This month's #GLAMblogclub topic is identity, and there are some great posts coming out around it. For me, I'm going to stay in my lane and discuss a topic that I get asked a fair bit; who is Edward Shaddow?
This comes up fairly regularly for me, most often at conferences and face-to-face meetings. I regularly introduce myself as [real name] and get a polite blank stare. When I follow that up with 'I'm also Edward Shaddow on the internets' most people will change expression to that of recognition1.
The other regular interaction is people who call me Edward in real life. The many emails I've had with 'Hi Edward!' despite signing off previous ones with my real name2. I've also had people refer to me as Edward in conversation, especially conferences or GLAM meet ups. None of these bother me (well, maybe the email one) all that much, as I like having this identity. I like being Edward Shaddow.
discussed your & @snailx secretivity at lunch. I can no longer call either of u by your real names without expecting a chaos portal to open— Ruth Baxter (@restructuregirl) 13 July 2017
Over the last two months I've had the question 'why Edward Shaddow' asked about four times, so I might as well explain it here. The long awaited origin story that will be the basis of at least three reboot movies!
Back when I first accessed the internet on IRC, ICQ, MSN, and various other chat platforms we all used handles. My memory is like a sieve and I forget what I used back then3 but I'm sure I never once used my real name on the internet.
Fast forward a while and I discovered that I enjoyed writing and creating stories4. All the cool authors used a nom de plume so why shouldn't I? The first character I created was called James Stalker (ugh) and for a short while I went around with that however I wasn't Geronimo Stilton and decided I needed a new name.
Back then all my favourite fictional characters seem to be called 'Edward' so that took care of the first name. The surname came to me as I was a moody teen who couldn't spell and, much like Dita Von Teese, just owned it.
So back to the question at hand. Who is Edward Shaddow? What started out as something purely related to writing (and still is), has now morphed into a weird crossover into my professional life. Most of my professional interactions are done through my Edward identity, either via this blog, or Twitter. Interestingly enough, most of the people I have worked with only know me by my real name. There are a few exceptions but mostly due to the crossover between GLAM twitter and real life.
A few years back, some high profile twitter people decided to move to their real names5 and I briefly considered it. The point was that they're the same people, and when in a professional space you want to be recognised for the person you are, not the identity you have online. While I understand the point, for now I enjoy separating my 'real' life and my 'professional' life. Plus I'm still holding out for my writing career to take of...you know, when I actually finish editing my novels.
"I don't have an identity until I have a handle."
Does it matter?
I still see the internet though the eyes of a cyberpunk hacker, and for me it'll always be the place that Edward Shaddow lives. While it does cause some confusion for people when first meeting me, it doesn't seem to be that big a deal. Once the connection is made people tend to equate the two together. The only downside that I've started to see is that when I, say, organise a conference outside of my irl sphere, people will go 'who's that guy?' when my name is on promo material. As the tweet posted earlier shows, I was hosting an event and people asked if I was there, it's a little surreal.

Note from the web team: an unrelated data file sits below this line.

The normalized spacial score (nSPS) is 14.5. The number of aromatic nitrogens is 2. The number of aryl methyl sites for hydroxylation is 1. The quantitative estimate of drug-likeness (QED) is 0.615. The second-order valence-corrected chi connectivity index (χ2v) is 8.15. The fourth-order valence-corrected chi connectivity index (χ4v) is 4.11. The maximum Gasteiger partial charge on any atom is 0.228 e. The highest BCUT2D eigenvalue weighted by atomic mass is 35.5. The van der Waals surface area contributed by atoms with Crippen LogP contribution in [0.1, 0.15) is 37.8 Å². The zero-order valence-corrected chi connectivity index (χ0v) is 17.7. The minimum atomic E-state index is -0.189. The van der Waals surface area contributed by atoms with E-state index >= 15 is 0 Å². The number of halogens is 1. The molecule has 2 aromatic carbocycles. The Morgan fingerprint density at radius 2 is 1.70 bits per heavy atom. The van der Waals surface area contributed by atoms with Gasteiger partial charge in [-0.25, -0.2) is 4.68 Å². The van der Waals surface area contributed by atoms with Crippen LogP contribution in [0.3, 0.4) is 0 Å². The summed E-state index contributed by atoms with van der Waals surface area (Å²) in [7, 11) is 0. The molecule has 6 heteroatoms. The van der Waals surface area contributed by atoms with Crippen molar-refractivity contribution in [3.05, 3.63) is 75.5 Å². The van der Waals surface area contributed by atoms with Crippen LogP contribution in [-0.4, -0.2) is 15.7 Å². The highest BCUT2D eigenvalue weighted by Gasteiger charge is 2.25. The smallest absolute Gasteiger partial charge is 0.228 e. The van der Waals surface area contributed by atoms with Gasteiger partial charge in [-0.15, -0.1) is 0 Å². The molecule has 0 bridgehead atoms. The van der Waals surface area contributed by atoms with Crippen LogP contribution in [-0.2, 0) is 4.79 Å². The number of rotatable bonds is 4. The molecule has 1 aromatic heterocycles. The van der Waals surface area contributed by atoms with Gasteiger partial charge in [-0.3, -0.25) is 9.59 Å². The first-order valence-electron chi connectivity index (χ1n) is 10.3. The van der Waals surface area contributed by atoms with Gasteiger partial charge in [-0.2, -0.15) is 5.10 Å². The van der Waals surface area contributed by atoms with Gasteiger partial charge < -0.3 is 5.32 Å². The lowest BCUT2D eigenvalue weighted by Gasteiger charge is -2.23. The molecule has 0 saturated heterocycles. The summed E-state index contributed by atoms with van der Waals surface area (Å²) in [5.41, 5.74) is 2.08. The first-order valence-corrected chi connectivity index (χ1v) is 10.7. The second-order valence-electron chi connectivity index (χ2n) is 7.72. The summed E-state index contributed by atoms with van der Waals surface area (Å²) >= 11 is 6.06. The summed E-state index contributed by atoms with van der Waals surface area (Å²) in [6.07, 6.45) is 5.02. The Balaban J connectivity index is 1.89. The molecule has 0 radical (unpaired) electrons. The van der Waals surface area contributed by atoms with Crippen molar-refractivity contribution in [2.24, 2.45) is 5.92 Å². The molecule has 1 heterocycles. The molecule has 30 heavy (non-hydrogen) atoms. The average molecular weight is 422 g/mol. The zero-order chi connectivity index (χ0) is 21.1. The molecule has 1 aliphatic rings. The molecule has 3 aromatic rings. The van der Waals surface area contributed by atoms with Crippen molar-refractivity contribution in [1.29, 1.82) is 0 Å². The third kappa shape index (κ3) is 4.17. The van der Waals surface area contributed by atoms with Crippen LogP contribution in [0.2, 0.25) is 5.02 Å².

On the plus side when applying for jobs, unless I make direct reference to it, many employers wouldn't find my online presence. This also can be a bad thing if I wanted my professional online life to add weight to my job application. I tend to publish all my conference papers, and major library work under my real name though (which just shows how weird my irl/internet divide is) so there is enough material out there for anyone interested.
I'm not sure if I'll ever truely become one identity. Edward Shaddow isn't a different person, he's me, just in text form. I like that my writing has an identity, a personality dedicated to my art. The problem is that our lives are becoming more text based as the internet mostly exists in text form. This allows us to think before we respond, to write and re-write responses, to carefully craft our identities. Are any of us the same person online as we are off? Or are our online personas just more eloquent?6
Advice to the rose
If I was starting my professional career over again and had a clean slate, would I still become my Shaddow self? Would I tell a new grad, fresh out of uni to chose an identity seperate to their own? These are interesting questions but I feel that the answer belongs to the past. A lot of my internet habits were formed in those early years of chat rooms, and instant messages. Today's spaces are aimed at a single identity, linking everything to your real name.
Would it be weird starting afresh today and using a pseudonym? Many queer and trans people I know use the internet to explore different genders, personalities, and identities using it as a safe space. While other people use it to hide behind, trolling, and spreading hate. This is the freedom of the internet. This is also it's curse.
For me, I'm a product of my time, and I'll always be a Shaddow.
Mostly. Often it just ends up with a polite cough and we quickly change topics.
Sure, most of those emails come from one of my edwardshaddow accounts, but...
Probably something angsty no doubt. I do know I used /slap command a lot...
Those of you who are good at searching might be able to find some early, terrible stories, and an old Live Journal from 2005 -_-
Kim Tairi will always be haikugirloz to me <3< a>
There are exceptions of course.